Making the dream of homeownership a reality

For many people, owning a home is an important personal and financial goal. Homeownership is a way to invest in your family’s future and can play a significant role in establishing financial security.

However, buying a home for the first time can be a complicated undertaking. If you’re considering taking this step, it’s important to learn about the costs involved and understand all of your options.

Consider your priorities

Homeownership isn’t for everyone, particularly for those thinking of moving in less than five years. The expenses associated with buying a home — such as realtor fees, closing costs, and moving expenses — can eat into your home appreciation during such a short period.

If you’re not ready to make a long-term investment in a home, consider other ways to help establish financial security for the future. Saving for retirement, building up emergency savings, and establishing a child’s college fund are also important financial goals.

Set a budget

Before you commit to buying a home, it’s important to decide how much you’re willing to spend on mortgage payments. Most financial professionals recommend spending a maximum of 36% of your income on debt, which includes your mortgage.1 Consider your family’s total annual income and your other sources of debt — including credit card balances, student loans, and car payments — to figure out what the amount and type of mortgage you may be able to afford.

Get a handle on hidden costs

First time buyers may not be aware of the many costs involved in buying a home. The term “closing costs” refers to the fees and expenses that are typically required in the home buying process, including those for mortgage insurance, title search, property taxes, and more.

Closing costs for the buyer are typically between 2% and 5% of the loan amount.2 New homeowners also should plan for moving costs, realtor fees, and miscellaneous expenses. Preparing for these costs can help you set a realistic budget.

Check your credit score

Your credit score may be a critical factor in the home buying process. Borrowers with high credit scores are more likely to receive low interest rates on their mortgages. For example, someone with an excellent credit score of 760 or above may pay $854 a month for a $200,000, 30-year fixed mortgage, while a borrower who falls in the 660 – 679 range may be required to pay $922 a month. Over the course of 30 years, that’s a difference of more than $24,000 in interest payments alone.3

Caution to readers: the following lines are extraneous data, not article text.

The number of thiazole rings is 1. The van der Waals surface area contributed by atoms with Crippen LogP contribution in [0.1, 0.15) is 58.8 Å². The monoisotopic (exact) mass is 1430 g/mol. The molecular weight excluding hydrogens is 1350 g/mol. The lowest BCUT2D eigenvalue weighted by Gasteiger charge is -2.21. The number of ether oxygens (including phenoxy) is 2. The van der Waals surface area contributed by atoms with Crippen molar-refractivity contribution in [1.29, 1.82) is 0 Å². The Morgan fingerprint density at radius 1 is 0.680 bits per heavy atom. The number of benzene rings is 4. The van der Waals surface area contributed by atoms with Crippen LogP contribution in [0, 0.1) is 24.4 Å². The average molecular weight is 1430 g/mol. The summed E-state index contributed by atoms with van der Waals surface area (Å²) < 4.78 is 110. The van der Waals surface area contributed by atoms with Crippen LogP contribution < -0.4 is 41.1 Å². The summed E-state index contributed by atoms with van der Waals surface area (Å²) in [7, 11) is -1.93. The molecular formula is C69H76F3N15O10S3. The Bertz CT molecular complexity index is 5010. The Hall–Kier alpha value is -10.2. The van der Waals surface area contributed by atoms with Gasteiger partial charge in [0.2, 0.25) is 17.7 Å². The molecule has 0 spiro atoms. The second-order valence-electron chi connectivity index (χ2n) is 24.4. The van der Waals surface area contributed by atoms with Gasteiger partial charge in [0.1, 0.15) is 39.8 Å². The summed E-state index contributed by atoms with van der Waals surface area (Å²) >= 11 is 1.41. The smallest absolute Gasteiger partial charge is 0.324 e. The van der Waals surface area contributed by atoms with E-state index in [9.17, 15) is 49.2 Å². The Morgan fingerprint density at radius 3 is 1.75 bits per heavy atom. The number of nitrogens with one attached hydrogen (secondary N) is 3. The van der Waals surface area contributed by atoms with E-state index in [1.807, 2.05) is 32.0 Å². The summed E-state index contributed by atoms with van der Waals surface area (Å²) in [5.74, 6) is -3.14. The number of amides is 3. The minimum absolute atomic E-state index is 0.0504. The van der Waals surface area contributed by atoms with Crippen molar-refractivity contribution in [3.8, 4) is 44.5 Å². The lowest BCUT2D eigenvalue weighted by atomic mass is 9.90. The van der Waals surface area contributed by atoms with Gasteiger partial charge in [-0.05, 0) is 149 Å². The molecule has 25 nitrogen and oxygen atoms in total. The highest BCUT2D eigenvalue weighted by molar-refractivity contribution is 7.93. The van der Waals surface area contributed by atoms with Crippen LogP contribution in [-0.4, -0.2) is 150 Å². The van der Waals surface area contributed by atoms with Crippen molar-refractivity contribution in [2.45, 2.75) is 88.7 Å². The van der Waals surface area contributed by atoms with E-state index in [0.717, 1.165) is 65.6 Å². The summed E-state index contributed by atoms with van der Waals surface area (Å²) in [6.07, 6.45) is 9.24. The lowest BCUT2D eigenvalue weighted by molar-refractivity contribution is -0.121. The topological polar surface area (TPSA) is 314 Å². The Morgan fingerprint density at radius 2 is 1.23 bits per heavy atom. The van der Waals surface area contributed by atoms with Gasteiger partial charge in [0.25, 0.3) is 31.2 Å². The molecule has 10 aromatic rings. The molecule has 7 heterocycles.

If you’re in the market for a home, it’s important to know where your credit score falls. Lowering debt and making timely payments may improve your score within just a few months.

Plan for home expenses

Once you officially own a home, you may need to follow a budget for home-related expenses. Homeowners must pay principal, interest, taxes, and insurance (often referred to as PITI) on a monthly basis. On top of that, you may be responsible for homeowners’ association fees.

Financial experts recommend setting aside 1% to 4% of the home’s purchase price each year for maintenance and upkeep.4 Budgeting in advance for routine repairs and renovations may help your family remain financially secure when faced with unexpected expenses.

If you’re ready to make the dream of homeownership a reality, talk to a financial professional to discuss your options and develop a plan for your family’s financial future.

1 McWhinney, James. “How Much Mortgage Can You Afford?” Investopedia. November 19, 2019.

2 Kearns, Deborah and Marquand, Barbara. “Mortgage Closing Costs: What They Are and How Much You’ll Pay.” NerdWallet. September 25, 2019.

3 Brennan, Chelsea. “How Your Credit Score Affects Your Mortgage Rates.” Forbes. February 3, 2020.

4 Chioros, Helen. “How to Budget for Your First Year of Homeownership.” Intuit Turbo. February 3, 2019.